Following a TMZ interview with Kanye West, where the artist said 400 years of slavery sounded like a choice, a North Carolina State University history professor challenged his argument on Twitter, and the response went viral.
In an interview with TMZ Tuesday, the rapper spoke about his admiration for President Trump and suggested that slavery was a choice, according to TMZ.
"When you hear about slavery for 400 years — for 400 years? That sounds like a choice," West said. “Like, you were there for 400 years and it's all you all?"
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West went on to say, “It's like we're mentally imprisoned. I like the word 'imprisoned' because slavery goes too directly to the idea of blacks ... so prison is something that unites us as one race. Blacks and whites being one race. That we're the human race."
One of the employees at TMZ apparently took offense to West’s comment, which led to a “face-to-face,” according to the celebrity news site.
At one point in the interview, West turned around and addressed the TMZ employees behind him and said, “How many people felt something that I said today? Do you feel that I’m being free and I’m thinking free.”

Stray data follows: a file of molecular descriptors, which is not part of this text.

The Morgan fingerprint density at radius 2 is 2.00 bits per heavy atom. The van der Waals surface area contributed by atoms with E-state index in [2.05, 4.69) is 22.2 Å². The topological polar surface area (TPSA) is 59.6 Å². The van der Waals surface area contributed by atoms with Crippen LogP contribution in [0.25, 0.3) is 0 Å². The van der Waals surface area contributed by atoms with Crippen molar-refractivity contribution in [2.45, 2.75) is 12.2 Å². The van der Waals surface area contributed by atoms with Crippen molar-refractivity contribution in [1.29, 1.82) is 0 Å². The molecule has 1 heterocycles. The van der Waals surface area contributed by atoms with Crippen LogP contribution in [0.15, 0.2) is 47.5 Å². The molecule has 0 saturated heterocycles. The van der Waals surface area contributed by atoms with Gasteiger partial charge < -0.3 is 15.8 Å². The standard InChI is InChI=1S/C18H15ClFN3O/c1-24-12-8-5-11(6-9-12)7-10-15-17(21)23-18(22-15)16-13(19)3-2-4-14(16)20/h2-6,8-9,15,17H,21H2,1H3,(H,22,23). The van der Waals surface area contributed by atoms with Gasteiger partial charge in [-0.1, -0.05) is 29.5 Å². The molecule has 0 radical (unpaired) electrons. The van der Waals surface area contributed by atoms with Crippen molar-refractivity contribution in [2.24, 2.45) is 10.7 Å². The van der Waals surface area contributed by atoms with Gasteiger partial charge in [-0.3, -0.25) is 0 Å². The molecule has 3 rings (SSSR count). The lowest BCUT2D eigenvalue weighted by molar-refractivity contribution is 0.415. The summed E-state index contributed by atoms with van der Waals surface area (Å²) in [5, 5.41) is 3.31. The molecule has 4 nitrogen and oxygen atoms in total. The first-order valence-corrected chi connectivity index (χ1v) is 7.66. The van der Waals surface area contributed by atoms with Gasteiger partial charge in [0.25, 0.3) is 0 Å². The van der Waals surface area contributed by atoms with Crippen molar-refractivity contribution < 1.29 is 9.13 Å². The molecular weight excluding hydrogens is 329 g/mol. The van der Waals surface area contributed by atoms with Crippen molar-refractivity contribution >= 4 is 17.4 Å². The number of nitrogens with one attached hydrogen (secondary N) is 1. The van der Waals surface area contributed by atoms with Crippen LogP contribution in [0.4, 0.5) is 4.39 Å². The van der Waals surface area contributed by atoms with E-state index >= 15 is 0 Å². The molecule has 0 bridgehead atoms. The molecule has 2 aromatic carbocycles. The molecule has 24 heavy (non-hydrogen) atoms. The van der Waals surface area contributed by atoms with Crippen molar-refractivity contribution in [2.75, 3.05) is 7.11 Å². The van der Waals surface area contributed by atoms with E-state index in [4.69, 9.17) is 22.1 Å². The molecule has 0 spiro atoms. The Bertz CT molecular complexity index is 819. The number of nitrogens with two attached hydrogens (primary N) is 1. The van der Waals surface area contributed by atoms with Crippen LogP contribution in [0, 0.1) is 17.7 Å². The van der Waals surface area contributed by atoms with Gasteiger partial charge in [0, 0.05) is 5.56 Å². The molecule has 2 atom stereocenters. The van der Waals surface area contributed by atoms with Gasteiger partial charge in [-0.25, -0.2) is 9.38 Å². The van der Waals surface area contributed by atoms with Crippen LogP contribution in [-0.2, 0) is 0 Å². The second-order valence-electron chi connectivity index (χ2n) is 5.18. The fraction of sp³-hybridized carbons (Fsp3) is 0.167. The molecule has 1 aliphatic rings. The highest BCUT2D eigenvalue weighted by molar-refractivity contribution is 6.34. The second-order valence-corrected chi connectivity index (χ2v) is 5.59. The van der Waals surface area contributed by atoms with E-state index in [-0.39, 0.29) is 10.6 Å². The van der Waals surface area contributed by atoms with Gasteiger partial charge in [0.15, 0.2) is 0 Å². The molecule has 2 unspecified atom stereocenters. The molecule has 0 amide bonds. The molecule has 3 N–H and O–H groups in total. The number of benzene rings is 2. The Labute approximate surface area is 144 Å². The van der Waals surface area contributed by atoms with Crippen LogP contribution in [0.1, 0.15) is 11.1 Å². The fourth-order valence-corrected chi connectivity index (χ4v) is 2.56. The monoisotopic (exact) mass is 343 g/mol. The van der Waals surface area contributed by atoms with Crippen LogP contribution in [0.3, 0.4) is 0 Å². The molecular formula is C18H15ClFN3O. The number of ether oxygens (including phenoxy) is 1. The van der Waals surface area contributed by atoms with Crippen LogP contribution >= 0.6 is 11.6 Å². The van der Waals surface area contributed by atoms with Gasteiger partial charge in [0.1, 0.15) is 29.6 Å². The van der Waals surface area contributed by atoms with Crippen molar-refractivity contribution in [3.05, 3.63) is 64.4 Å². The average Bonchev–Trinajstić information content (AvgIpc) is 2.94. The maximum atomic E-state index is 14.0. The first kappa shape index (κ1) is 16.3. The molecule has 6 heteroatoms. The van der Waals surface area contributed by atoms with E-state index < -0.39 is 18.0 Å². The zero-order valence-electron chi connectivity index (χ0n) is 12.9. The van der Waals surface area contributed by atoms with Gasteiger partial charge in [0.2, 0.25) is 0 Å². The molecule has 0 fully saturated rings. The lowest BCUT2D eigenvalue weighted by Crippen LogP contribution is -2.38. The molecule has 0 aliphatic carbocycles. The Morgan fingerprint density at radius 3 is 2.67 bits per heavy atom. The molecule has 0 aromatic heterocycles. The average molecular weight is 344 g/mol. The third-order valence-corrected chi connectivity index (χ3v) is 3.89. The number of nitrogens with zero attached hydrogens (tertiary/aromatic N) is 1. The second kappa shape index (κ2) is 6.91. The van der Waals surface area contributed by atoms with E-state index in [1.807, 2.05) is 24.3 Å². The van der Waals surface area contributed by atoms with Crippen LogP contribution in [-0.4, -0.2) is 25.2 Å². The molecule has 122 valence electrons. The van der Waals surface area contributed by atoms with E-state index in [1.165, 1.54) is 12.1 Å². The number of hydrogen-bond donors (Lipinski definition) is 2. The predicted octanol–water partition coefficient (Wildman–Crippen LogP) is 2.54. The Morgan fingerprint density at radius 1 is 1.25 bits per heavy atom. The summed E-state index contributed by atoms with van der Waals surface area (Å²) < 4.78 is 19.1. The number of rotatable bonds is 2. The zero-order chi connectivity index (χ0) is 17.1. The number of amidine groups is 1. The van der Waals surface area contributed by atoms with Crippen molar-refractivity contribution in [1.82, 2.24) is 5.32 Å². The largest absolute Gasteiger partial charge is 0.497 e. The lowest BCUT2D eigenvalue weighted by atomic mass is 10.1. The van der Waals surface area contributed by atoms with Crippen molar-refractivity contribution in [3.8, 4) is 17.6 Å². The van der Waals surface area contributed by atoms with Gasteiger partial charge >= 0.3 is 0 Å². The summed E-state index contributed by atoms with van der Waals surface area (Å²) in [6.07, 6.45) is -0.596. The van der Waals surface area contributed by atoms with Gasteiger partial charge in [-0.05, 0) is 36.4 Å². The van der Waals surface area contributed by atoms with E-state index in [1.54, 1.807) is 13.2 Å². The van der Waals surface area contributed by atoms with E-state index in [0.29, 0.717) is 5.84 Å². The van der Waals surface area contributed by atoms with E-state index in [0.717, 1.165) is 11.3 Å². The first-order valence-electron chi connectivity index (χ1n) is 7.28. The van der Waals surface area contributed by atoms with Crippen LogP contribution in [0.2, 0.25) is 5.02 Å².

TMZ’s Van Lathan responded, “I actually don’t think you’re thinking anything.”
“And while you are making music and being an artist, and living the life that you’ve earned by being a genius, the rest of us in society have to deal with these threats to our lives,” Lathan said to West. “We have to deal with the marginalization that has come from the 400 years of slavery, that you said, for our people was a choice.”
The TMZ interview came after a week of criticism of the rapper for his controversial tweets showing his support for President Donald Trump. Last week West tweeted a photo of a 'Make America Great Again' hat signed by President Trump and another in which the rapper says they both have "dragon energy."
Blair LM Kelley, an associate professor at North Carolina State University, also found West’s comments offensive and challenged West’s claims on Twitter Tuesday, in a tweet that has been shared and liked by thousands. Kelley has taught courses on African-American history, African-American women's history and civil rights, according to her university biography.
West, however, defended his comment on Twitter, after his comment made headlines.
Some took West's comment literally, others understood it as a metaphor, as West later explained on Twitter.
Even if West spoke metaphorically, Kelley said she doesn’t want to give him a pass.
“I think he should apologize,” Kelley said in an interview with The News & Observer.
“We’ve done very little to acknowledge the sacrifices that (slaves) went through,” Kelley said. “It’s not something to joke about.”